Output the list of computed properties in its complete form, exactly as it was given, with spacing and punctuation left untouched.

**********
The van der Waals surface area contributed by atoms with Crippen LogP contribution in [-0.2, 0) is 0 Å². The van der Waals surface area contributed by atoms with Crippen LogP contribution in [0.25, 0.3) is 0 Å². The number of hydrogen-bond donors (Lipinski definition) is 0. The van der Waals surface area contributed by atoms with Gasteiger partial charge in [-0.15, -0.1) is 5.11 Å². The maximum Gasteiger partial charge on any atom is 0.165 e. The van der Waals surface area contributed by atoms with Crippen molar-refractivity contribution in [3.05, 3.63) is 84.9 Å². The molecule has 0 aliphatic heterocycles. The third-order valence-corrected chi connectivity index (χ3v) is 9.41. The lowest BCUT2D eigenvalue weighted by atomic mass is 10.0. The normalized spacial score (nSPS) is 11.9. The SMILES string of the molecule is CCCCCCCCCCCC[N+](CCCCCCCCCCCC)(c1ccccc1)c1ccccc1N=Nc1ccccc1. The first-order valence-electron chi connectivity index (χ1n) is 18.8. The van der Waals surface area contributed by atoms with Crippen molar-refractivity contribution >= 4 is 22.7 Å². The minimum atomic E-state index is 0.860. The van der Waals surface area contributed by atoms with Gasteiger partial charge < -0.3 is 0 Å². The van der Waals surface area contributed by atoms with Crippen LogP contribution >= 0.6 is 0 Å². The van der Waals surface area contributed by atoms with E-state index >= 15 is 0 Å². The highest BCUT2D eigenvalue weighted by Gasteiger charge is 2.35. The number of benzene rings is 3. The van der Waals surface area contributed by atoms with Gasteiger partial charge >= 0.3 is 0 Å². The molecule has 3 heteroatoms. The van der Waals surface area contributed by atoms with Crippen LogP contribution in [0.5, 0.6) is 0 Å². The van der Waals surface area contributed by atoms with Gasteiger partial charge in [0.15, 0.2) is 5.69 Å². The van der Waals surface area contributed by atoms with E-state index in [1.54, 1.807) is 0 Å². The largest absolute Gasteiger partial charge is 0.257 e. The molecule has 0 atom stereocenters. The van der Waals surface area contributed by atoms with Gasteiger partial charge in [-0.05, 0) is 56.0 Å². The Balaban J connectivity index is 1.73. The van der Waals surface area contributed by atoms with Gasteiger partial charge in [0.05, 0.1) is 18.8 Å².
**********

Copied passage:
The van der Waals surface area contributed by atoms with Crippen LogP contribution in [-0.2, 0) is 0 Å². The van der Waals surface area contributed by atoms with Crippen LogP contribution in [0.25, 0.3) is 0 Å². The number of hydrogen-bond donors (Lipinski definition) is 0. The van der Waals surface area contributed by atoms with Gasteiger partial charge in [-0.15, -0.1) is 5.11 Å². The maximum Gasteiger partial charge on any atom is 0.165 e. The van der Waals surface area contributed by atoms with Crippen molar-refractivity contribution in [3.05, 3.63) is 84.9 Å². The molecule has 0 aliphatic heterocycles. The third-order valence-corrected chi connectivity index (χ3v) is 9.41. The lowest BCUT2D eigenvalue weighted by atomic mass is 10.0. The normalized spacial score (nSPS) is 11.9. The SMILES string of the molecule is CCCCCCCCCCCC[N+](CCCCCCCCCCCC)(c1ccccc1)c1ccccc1N=Nc1ccccc1. The first-order valence-electron chi connectivity index (χ1n) is 18.8. The van der Waals surface area contributed by atoms with Crippen molar-refractivity contribution >= 4 is 22.7 Å². The minimum atomic E-state index is 0.860. The van der Waals surface area contributed by atoms with Gasteiger partial charge < -0.3 is 0 Å². The van der Waals surface area contributed by atoms with Crippen LogP contribution >= 0.6 is 0 Å². The van der Waals surface area contributed by atoms with E-state index >= 15 is 0 Å². The highest BCUT2D eigenvalue weighted by Gasteiger charge is 2.35. The number of benzene rings is 3. The van der Waals surface area contributed by atoms with Gasteiger partial charge >= 0.3 is 0 Å². The molecule has 3 heteroatoms. The van der Waals surface area contributed by atoms with Crippen LogP contribution in [0.5, 0.6) is 0 Å². The van der Waals surface area contributed by atoms with Gasteiger partial charge in [0.15, 0.2) is 5.69 Å². The van der Waals surface area contributed by atoms with E-state index in [1.54, 1.807) is 0 Å². The largest absolute Gasteiger partial charge is 0.257 e. The molecule has 0 atom stereocenters. The van der Waals surface area contributed by atoms with Gasteiger partial charge in [-0.05, 0) is 56.0 Å². The Balaban J connectivity index is 1.73. The van der Waals surface area contributed by atoms with Gasteiger partial charge in [0.05, 0.1) is 18.8 Å².